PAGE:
Investing in ESG for a sustainable future
Issues around environmental, social and governance investing are hot topics for business and corporates. As an organisation, we are tackling ESG and responsible investing head on, with two new senior leadership roles and a range of exciting initiatives that will guide our investing in a sustainable future.
In a world where geopolitical upheaval, climate change, pollution and social equity and inclusion are driving headlines and reshaping communities, companies like ours are choosing to actively pursue a considered Environmental, Social and Governance (ESG) agenda.
“We believe in driving our ESG strategy, not just because we want to have a positive impact on the planet and on communities, but also because we realise that strong ESG practices help us build a robust and strong business. It means we can be around for our clients for the next 100 to 200 years,” says Steve Black, who recently took on the role of our new Head of ESG.
Together with our new Head of Responsible Investing, James Tayler, Black is spearheading the complex task of creating a consistent, results-driven ESG framework for our newly combined organisation, which brings four leading super funds together to form Australia’s third largest super fund.
Promoting a sustainable world
As an organisation, we support the United Nations Sustainable Development Goals (SDGs), which offer a shared global blueprint for promoting peace and prosperity for people and the planet.
Black and his team are actively driving change across six of these goals – good health and wellbeing, quality education, gender equality, reduced inequalities, responsible consumption and production, and climate action.
Their first job was to bring together all the initiatives created by the three businesses acquired in the recent IOOF merger. That helped us understand where we, as an organisation, could make the most impact.
“There were 10 or so initiatives we thought we should really focus on, at least initially, to start to move the dial,” Black says.
These consolidated efforts are already bearing fruit. Ours is one of the few financial institutions in Australia to have attained Climate Active certification as a carbon neutral organisation. We’ve also committed to Net Zero by 2050 for operational emissions in support of the Paris Agreement.
Walking the walk
At the same time, we’re championing greater diversity and inclusion as well as gender equality. And though there is still more to do, our trajectory is headed in the right direction. We now have over 45 per cent female representation in senior roles, and we’ve reduced the gender pay gap to 14.3 per cent, ahead of the industry average.
We’re also putting the finishing touches on a new bespoke SRI investment option for members, due to be launched in 2023, which will give members more choice on how and where they invest for a sustainable future.
In tandem with our corporate sustainability goals, Head of Responsible Investing Tayler is helping the organisation navigate the complex world of responsible investing.
With 25 years’ experience in global equities asset management, he has been a long-time advocate of the Principles of Responsible Investing, which is a global benchmark for responsible investment, and believes the corporate pressure towards responsible investing is completely justified.
“It would be inconsistent if we didn’t reflect the values we hold at a corporate level in the way we manage our clients’ money,” he says.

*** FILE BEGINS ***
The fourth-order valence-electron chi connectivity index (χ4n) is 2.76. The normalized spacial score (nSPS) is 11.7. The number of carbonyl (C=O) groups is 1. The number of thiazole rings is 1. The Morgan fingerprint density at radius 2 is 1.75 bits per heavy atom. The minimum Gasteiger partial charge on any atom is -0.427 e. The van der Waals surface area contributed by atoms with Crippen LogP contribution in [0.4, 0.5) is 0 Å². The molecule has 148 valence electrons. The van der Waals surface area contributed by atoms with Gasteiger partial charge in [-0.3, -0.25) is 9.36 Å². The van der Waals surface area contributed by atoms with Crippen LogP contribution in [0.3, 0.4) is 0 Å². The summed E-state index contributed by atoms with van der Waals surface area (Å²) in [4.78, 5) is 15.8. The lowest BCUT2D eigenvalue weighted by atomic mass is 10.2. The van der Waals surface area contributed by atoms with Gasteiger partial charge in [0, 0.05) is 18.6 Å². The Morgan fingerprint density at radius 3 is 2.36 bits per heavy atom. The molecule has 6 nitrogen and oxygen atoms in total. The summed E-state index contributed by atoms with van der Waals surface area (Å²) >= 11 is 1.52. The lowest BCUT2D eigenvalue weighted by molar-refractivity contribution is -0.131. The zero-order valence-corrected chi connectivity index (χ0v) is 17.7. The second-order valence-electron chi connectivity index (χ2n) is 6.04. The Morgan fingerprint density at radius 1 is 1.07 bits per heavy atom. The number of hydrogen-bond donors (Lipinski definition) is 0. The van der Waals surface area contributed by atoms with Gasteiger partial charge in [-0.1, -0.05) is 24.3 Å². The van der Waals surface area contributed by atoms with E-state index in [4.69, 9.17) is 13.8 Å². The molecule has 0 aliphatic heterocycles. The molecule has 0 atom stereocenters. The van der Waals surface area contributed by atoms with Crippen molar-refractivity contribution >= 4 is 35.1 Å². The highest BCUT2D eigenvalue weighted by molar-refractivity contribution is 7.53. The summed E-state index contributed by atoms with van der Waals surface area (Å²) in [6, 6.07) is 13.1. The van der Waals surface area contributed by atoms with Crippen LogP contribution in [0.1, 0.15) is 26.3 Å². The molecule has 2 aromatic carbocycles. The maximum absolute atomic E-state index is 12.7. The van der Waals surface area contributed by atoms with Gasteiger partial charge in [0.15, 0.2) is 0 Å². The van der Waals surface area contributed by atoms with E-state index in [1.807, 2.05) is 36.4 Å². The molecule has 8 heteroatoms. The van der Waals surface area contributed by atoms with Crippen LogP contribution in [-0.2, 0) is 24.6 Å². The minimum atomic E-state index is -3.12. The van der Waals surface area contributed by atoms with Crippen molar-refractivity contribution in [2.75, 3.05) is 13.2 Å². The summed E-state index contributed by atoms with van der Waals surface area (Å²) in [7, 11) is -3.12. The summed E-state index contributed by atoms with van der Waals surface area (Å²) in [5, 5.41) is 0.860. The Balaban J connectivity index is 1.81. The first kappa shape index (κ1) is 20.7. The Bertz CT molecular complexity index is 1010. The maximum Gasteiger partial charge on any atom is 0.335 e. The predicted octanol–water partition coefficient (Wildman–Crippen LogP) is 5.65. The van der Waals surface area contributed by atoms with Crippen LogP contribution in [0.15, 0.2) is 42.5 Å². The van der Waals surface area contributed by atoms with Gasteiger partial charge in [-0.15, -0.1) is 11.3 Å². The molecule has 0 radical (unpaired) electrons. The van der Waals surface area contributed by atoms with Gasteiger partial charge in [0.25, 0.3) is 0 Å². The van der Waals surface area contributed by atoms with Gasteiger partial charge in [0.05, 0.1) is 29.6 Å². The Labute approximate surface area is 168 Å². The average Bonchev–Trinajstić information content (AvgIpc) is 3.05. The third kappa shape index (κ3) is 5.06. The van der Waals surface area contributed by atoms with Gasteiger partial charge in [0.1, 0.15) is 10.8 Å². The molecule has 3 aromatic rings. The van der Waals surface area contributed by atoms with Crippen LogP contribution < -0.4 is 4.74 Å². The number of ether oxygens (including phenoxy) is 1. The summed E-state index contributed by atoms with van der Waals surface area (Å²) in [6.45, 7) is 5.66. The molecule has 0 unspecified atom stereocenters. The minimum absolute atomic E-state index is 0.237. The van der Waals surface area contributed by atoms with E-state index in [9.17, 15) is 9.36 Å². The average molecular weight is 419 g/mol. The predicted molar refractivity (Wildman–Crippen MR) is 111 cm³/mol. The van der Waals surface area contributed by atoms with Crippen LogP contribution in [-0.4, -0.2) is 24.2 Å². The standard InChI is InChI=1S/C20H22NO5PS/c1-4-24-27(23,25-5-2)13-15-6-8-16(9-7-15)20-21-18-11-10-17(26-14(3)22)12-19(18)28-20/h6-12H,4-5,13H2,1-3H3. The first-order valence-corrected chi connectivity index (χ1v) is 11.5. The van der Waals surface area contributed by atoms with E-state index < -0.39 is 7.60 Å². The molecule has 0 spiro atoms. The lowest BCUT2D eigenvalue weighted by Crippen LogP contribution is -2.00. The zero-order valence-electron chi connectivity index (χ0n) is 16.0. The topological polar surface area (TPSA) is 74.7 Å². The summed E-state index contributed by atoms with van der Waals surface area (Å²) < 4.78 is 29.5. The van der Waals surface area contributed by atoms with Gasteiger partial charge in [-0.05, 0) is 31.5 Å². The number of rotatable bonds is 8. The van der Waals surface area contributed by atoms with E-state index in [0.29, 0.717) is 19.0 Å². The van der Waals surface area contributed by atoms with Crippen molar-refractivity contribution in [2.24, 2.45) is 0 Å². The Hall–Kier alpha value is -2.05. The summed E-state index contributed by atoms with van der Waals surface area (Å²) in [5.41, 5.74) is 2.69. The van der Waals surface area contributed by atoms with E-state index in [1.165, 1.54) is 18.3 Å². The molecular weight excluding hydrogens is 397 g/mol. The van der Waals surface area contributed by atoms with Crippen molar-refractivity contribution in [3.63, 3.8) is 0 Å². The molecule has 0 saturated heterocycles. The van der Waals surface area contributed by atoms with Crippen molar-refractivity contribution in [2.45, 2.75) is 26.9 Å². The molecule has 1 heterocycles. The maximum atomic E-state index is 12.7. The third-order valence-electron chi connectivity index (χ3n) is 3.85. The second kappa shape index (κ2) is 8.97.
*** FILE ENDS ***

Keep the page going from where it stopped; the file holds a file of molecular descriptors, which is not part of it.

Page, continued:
Like Black, Tayler has already found we are doing a lot of great work as an organisation, and he and the investment team have been working to deliver a responsible investment framework, with relevant due diligence and the ongoing assessment of our managers.
“The good news is that almost all of the essential pieces are in place; we just have to put them together in a thoughtful and consistent manner,” he says.
Tayler is most excited about Insignia Financial’s intention to become a signatory to the Principles of Responsible Investing (PRI), alongside our recent admission to the Responsible Investment Association Australasia.
Our ambition is to ‘walk the walk’ as well as ‘talk the talk’ on responsible investing. To get there, Tayler’s team has developed a roadmap towards achieving a public PRI rating of its performance across the six principles of responsible investing.
“This will be the first independent assurance, if you like, of us as responsible investors,” he says.
Engaging in meaningful change
One of Tayler’s biggest focuses will be around the Stewardship pillar of responsible investing, which includes engaging with investee companies to bring about positive change.
“This is something we haven’t done so much of in the past, so it’s a key area to build on,” he says.
Our philosophy of engagement rather than divestment reflects contemporary thinking in responsible investment.
“Historically, responsible and ethical funds have chosen to match their or their client values by avoiding or divesting from certain sectors of the economy,” Tayler says. “But at the end of the day, there’s always the risk that you divest and sell holdings in companies to owners who care less about their environmental or social impact and that is ultimately a less responsible outcome.”
Black and Tayler strongly counter any arguments that there is a cost to responsible investment. “There’s a long-held view that there is a cost to performance, which has been propagated by those with vested interests in our industry and the economy,” says Tayler. “But if you look at academic research and literature, there are many studies that show there’s no evidence that there is any cost.”
Black agrees. “If we address the risks of ESG, it means that we’ll have a stronger return profile for investors, which means we’ll be around for our customers to deliver financial wellbeing into the future.”